After attaining independence, the Government was faced with a lot of ‘after war’ challenges, with mines and ERWs being one of them. The first port of call was the Army Engineers. The Engineer Squadrons in various provinces were engaged to open up gaps across minefields for infrastructural development and Border Posts establishment and expansions. Notable examples being the Forbes border Post Sango Border Post, Victoria Falls Town, Mt Selinda Border Post, Nyamapanda Border Post as well as the Mukumbura border Post. This was done using the early detectors as well as the manual prodding methods. In 1998, the National Mine Clearance Unit was formed courtesy of equipping and training by the USA army. This saw the start of full scale mine clearance of the 88 km2 Victoria Falls to Mlibizi Minefield. The clearance was completed in 2005 recovering 26 069 anti-personnel mines and a lot of ERWs.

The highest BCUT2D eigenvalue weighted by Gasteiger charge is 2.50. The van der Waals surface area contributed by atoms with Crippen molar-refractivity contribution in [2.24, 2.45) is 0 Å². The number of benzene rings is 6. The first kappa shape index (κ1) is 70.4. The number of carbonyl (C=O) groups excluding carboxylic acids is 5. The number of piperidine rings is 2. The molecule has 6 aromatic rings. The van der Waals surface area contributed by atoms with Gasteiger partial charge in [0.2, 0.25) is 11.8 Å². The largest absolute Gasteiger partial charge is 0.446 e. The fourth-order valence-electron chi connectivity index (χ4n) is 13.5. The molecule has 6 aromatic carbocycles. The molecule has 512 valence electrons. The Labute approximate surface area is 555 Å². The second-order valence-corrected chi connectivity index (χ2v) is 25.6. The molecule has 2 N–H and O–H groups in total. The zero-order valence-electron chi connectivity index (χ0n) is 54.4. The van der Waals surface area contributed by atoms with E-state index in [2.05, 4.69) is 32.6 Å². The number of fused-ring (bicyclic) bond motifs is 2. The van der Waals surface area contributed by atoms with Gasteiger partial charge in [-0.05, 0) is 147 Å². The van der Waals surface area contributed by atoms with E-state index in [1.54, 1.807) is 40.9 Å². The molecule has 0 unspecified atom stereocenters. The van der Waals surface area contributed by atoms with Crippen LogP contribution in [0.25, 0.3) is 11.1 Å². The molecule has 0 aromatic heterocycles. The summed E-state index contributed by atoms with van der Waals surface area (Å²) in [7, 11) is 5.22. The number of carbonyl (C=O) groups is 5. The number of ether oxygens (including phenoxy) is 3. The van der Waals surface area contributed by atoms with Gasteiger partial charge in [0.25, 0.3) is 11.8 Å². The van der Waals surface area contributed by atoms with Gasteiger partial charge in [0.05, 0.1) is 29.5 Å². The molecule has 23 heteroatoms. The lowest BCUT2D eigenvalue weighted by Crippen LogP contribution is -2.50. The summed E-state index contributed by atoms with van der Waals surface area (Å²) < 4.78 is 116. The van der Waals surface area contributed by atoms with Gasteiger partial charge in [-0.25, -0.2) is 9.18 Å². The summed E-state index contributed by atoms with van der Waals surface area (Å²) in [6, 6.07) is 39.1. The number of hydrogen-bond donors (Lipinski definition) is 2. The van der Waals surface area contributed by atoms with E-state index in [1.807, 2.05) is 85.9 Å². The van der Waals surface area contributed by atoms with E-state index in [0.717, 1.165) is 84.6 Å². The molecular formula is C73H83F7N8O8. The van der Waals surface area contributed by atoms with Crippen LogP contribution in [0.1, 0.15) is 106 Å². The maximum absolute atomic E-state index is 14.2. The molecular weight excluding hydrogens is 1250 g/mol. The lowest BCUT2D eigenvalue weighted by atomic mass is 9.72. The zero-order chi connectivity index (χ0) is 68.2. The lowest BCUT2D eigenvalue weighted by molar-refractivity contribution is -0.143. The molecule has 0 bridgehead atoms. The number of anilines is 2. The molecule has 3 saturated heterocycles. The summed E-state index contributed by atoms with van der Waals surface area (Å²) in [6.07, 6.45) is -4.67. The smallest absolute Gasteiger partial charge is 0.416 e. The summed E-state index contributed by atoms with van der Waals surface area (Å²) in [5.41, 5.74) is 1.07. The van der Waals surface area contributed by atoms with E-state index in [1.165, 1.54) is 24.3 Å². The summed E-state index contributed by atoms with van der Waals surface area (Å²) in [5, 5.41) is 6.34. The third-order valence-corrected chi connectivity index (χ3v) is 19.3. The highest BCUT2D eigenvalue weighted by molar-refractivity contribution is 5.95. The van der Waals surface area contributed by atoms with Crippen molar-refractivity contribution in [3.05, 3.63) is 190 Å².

The Unit’s work in Victoria Falls unlocked swaths of land for tourism development. Notable is the Wild Horizons Game Sanctuary which sits on the former minefield. Residential houses and medium density suburbs have spruced up in the former mined area. On successful completion of this minefield in 2005, the Government continued its commitment to landmine clearance without any international assistance by funding the NMCU to venture on the Sango Border to Crooks Corner Minefields. The NMCU deployed to Crooks Corner in 2006 and started to work on the two stretches towards Mwenezi River. Both stretches reached Mwenezi River in 2013. From 2014 to date the Unit is working on the home side stretch from Mwenezi towards Sango Border Post. The Unit has also detached its troops to attend to other more urgent tasks. Through these detachments minefields like the 1500m2 Kariba Power Station encirclement was cleared in 2013 to facilitate the Kariba South Hydro Power Station expansion project. 218 IEDs were recovered and destroyed. The Unit was also handy when the Mukumbura Township was being threatened by the changing Mukumbura River Course. In order to do any work to stop the erosion towards the township, mines were to be cleared first thus the Unit was called and cleared the encirclement in 2014.  In 2013 the Unit benefited from the relationship of the Ministry of Defence and the ICRC where demining equipment, and camping material were supplied. The Unit also received training in various areas to further capacitate it and meet the IMAS standards. As military man, the Unit has strong sense of patriotism and dedication to ensure the memories of the liberation struggle are cleared through landmine removal. The unit boasts of over 150 deminers and 50 support staff.